It's lucky the Kermadec blog is so interesting and full of fabulous photos and videos, because I am seriously green with envy.

Auckland Museum's Kermadec Blog

Mandy Reid and Stephen Keable at Kermadec Islands
Mandy Reid and Stephen Keable enjoyed a fabulous view during this decompression stop at L’Esperance Rock after a dive in very clear waters with visibility of approximately 40 metres. Image: Malcolm Francis
© Malcolm Francis

It's Mark's turn for a "big fish trip" so while he's off on this seriously neat research expedition, Sally and I are holding down the fish fort and experiencing the Kermadecs vicariously via the blog. The picture of Clinton on SCUBA getting ready to swim a transect in clear water is a great image, one which captures the wonder and expansiveness of being underwater. As a "fisho" I was even excited to see Mandy and her Molluscs.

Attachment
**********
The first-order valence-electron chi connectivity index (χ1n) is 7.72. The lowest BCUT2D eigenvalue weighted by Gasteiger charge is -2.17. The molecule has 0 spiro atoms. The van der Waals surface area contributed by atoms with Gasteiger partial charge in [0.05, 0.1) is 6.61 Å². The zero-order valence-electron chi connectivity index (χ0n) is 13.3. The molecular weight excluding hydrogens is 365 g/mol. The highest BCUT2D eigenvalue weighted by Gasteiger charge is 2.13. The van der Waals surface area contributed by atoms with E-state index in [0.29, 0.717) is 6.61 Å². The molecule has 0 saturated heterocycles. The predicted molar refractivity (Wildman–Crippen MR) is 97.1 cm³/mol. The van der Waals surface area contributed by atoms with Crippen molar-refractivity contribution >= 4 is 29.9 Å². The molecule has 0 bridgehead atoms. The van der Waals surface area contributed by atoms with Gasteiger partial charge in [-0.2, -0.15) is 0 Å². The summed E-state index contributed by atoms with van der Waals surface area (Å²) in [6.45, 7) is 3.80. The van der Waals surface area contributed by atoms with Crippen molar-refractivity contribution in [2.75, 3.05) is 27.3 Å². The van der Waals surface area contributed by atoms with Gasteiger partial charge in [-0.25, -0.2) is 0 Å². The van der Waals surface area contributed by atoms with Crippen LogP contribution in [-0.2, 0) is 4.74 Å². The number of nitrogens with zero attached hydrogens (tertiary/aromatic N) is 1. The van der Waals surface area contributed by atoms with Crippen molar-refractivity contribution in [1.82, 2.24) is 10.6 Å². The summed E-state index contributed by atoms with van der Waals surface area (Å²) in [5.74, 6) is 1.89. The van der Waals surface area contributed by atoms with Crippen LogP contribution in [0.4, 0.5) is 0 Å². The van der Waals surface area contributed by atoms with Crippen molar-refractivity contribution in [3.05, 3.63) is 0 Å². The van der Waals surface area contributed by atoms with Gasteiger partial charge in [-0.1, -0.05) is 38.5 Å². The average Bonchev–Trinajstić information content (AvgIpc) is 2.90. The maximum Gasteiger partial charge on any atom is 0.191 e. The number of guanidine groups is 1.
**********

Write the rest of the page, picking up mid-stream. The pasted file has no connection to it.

Museum life is busy with one man down, but I still found time to have a quick look at a particularly interesting Monkfish that Ken brought to my attention. The Celebes Monkfish, Sladenia remiger was known from only one specimen collected in Indonesia in 1910 at depth of 1294 m. Our specimen was collected in 1989 off Tuncurry at a depth of 1080 m. We hold the only known specimen from Australia and as far as I can tell there have only been a handful more collected elsewhere since 1999. Being a bottom-dwelling deep sea fish with so few specimens in museum collections virtually nothing is known of it's biology. It belongs in the family Lophiidae (Monkfishes and Goosefishes). These are bottom dwellers which have adapted fleshy appendages for camouflage, a lure to catch prey, and fins that are more like limbs so they can "walk" along the bottom of the ocean. This specialised little fish is very rare indeed.